3. Side Effects of Chemotherapy

    Chemotherapy drugs can cause damage to the wall of the various tracts of the gastrointestinal (GI) system, according to multiple mechanisms. On the one hand, in fact, the damage can be mediated by a direct effect on the mucosa that can lead to inflammation, edema, ulceration, and atrophy of the same. On the other hand, these alterations cause, consequently, increased permeability of the mucosa which, in association with the immunosuppressive effect of the drugs themselves, predispose to an increased risk of transparietal infections, resulting in septicemia and shock, with consequent mucosal ischemia. This would trigger a self-sufficient vicious circle [11][12].
    Among the drugs most implicated in mucosal damage, taxanes, which act by stabilizing microtubules and inhibiting cellular mitosis [13], have been linked to a broad spectrum of colitis. Specifically, it was difficult to compare the effects induced by docetaxel and paclitaxel in terms of toxicity, although docetaxel appears to be associated with more side effects than paclitaxel. The most frequent type of illness induced is ischemic colitis, clinically characterized by acute abdominal pain and associated neutropenia, fever, and/or diarrhea, with or without blood. This condition can develop into serious complications such as intestinal necrosis, colonic perforation, or typhlitis. Septicemia occurs frequently and the most common etiopathology is aerobic Gram-negative bacteria infection. The mucosal histopathological analysis is compatible with a significant component of inflammatory changes such as mucosal and submucosal edema, hemorrhage, acute inflammatory infiltrates, and mucosal ulcerations [14].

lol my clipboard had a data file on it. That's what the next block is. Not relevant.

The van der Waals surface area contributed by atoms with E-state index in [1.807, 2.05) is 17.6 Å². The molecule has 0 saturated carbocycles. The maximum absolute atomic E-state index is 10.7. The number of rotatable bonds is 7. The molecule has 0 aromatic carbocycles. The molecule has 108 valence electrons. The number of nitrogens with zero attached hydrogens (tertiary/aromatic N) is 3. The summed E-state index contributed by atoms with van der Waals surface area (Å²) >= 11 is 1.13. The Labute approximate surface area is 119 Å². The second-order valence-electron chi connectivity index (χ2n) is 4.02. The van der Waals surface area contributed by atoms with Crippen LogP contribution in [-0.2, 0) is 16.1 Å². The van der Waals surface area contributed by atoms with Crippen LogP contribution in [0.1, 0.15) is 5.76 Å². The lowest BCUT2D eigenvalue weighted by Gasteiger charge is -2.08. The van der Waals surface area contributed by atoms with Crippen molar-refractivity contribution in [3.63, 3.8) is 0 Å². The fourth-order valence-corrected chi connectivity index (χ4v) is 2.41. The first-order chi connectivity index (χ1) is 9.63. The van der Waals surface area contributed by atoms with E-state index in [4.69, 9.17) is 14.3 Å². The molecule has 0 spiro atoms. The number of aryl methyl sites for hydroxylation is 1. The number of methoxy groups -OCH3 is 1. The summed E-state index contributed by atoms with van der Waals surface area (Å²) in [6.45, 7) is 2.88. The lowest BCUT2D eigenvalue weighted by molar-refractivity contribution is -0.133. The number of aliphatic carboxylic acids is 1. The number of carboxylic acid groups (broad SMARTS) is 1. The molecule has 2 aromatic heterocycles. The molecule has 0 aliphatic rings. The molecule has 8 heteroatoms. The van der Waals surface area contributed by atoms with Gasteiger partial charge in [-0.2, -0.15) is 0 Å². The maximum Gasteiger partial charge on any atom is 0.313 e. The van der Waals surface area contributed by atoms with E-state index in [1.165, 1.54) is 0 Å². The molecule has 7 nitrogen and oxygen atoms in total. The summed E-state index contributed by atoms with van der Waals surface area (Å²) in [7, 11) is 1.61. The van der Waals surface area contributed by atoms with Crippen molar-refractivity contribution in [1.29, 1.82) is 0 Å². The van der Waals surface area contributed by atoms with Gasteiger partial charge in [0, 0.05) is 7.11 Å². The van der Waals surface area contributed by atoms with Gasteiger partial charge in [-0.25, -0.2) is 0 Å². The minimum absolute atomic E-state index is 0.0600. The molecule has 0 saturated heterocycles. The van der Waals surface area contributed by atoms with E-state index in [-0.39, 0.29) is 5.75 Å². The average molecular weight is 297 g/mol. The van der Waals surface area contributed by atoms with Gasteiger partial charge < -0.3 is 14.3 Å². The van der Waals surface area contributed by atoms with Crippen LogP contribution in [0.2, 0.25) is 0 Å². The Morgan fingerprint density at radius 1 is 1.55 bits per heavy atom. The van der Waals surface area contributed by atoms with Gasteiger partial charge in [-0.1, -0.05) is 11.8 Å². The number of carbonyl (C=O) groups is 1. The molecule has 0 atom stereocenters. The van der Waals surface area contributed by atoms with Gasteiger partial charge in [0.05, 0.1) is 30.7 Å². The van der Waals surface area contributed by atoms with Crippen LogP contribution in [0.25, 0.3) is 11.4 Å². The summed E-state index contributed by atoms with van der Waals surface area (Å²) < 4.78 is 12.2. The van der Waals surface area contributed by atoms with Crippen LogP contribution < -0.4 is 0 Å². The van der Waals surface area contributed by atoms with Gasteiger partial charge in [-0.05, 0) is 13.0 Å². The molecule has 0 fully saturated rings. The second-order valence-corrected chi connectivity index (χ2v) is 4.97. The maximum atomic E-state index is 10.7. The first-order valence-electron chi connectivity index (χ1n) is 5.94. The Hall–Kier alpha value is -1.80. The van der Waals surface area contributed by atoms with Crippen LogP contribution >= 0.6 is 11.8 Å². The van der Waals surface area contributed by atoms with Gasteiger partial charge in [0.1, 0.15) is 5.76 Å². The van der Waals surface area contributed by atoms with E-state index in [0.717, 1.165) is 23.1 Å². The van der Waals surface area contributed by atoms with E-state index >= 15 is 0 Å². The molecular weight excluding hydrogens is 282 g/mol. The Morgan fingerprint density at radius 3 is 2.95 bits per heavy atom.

Platinum compounds follow, the best known of which is cisplatin. It works by binding inside cells to nucleophiles, such as DNA, RNA, and bases, to form adducts, which induce apoptosis [15]. Vomiting is the earliest GI symptom and is usually associated with a peak in the urinary metabolites of serotonin, suggesting a strong correlation between the release of serotonin with this agent and vomiting [16]. Oxaliplatin, on the other hand, has a large number of GI side effects: diarrhea and nausea, vomiting, stomatitis, dry mouth, melaena, bleeding, proctitis, and tenesmus.